Comments
Cally
Hi Jess,
Just wondering if you had actually muscle wasting and nerve pain in your arms and hands, i have been a celiac since i was 18months old am now 39 and on a gf diet most of my life but got RA ten yrs ago and now it seems my arms are giving up on me since i had my baby boy almost 2yrs ago.
Have now been grain free, dairy free and nightshade free for 6 weeks but am still battling from day to day am very skinny 40kg and feel like am still not absorbing food properly, am hoping my gut is slowly healing and i will see results soon but this nerve pain is terrible :( do you think it is related to my celiac?
7/21/2016 6:12:57 PM
Sharon
In reply to Jess.
A few years ago at a celiac conference the dietician who works with Dr. Fasano noted that MSG was safe, but warned that Brewer’s Yeast was not because it is now being recovered from the beer brewing process. It was the talk of the conference as Dr. Oz had been touting it as a great source of B vitamins recommending to sprinkle on popcorn and veggies as it had a cheesey flavor. I had never tried it and honestly have never followed up on this or even checked out the label on any at the market to see if gluten was listed.
7/21/2016 6:11:39 PM
Ana Pimenta
In reply to Jess.
Sorry Jess! I did not get it at the first time. I even commented it with my husband saying that when we did your interview I missed this part… well glad for you!!!! And you are completely wright gluten can do us (celiac patients) really bad! Even after diagnosis we must be vigilant and avoid glúten contamination. Many people think is too much but it is really important for the health point of view. It can delay our recovery and also bring new diseases. All the best.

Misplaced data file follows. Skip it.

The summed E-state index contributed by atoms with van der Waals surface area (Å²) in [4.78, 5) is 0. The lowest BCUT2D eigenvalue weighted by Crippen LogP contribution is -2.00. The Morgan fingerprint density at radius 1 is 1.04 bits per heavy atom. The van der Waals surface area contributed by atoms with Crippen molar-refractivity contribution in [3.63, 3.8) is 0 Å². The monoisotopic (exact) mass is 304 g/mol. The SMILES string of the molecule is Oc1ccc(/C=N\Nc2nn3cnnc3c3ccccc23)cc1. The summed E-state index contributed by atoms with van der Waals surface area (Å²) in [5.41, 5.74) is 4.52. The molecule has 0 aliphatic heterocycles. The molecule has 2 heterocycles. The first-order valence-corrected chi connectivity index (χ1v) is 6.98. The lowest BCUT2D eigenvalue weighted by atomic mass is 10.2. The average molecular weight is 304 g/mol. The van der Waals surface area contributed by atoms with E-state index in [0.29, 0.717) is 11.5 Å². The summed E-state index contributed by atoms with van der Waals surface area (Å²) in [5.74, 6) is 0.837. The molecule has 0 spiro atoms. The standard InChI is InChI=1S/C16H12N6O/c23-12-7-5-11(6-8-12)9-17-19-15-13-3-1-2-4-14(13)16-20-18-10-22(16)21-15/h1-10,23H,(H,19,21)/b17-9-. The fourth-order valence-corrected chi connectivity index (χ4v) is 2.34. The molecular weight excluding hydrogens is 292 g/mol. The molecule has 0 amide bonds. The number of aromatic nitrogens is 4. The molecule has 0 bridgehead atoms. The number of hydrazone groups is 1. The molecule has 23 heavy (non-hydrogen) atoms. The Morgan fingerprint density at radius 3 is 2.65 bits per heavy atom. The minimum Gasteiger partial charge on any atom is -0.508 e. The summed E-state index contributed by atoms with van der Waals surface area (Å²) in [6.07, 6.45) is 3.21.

7/21/2016 6:11:17 PM
Jess
In reply to Ana Pimenta.
Hi Ana,
It’s great to hear from you and your story of recovery is inspiring. I am still amazed by how much damage gluten can do to our bodies.
Irish Heart is actually the guest author for this post, I came across this article on Facebook and she gave me permission to repost it.
Hopefully you two can meet each other on here!
Jess
7/21/2016 6:10:37 PM
Ana Pimenta
Jess it seems you were writing part of my medical history “Nearly 3 years after diagnosis, I am still rehabbing my muscles. I’ve spent a small fortune on physical therapy, occupational therapy, massage therapy, pelvic floor therapy programs and also osteopath, acupuncture, hydrotherapy. Without this intervention, I doubt I’d be walking now, read a bedtime story to my kids, drive, sit at the pc table, play with my kids, cook …. live with some quality! All the best and again thanks for sharing your “thoughts” with us!
7/21/2016 6:09:53 PM
Jess
In reply to jennifer.
Hi Jennifer,
Thanks so much for asking this. My understanding is that some brewer’s yeast is GF and some isn’t, depending on the source (sugar v. barley). For example, Blue Bonnet brand brewer’s yeast is made from beet molasses and is GF. Here is a link from Gluten-Free Living magazine’s website explaining the differences between types of yeasts. I will ask Irish Heart for her opinion as well.
Jess
7/21/2016 6:09:01 PM
Jess
In reply to Dana.
Thanks Dana! The marathon was an amazing experience (I hope to get a post up about it soon) and I ran right through your old stomping grounds.
It’s good to hear from you and I hope that you and your family are having as smooth of a transition as possible into your new home. We’ve got about 7 months until our big moving day!
Jess
7/21/2016 6:08:43 PM
cat
I get this completely! I recently went for a sports massage where I was told I have the posture of a 40 year old (im 25) and the shoulders of a professional prop (rugby player). as you can tell I was thrilled.. iv also seen physio, mctimony Chiropractor, chiropractor, osteopath, reflexology, acupuncture.
7/21/2016 6:08:24 PM
Jennifer
I thought brewer’s yeast is by product of beer and so is not GF.
7/21/2016 6:06:55 PM
Dana
Good luck Jess! I’m so impressed and in awe of all you marathon runners. Hope it goes well!
-Dana
7/21/2016 6:05:55 PM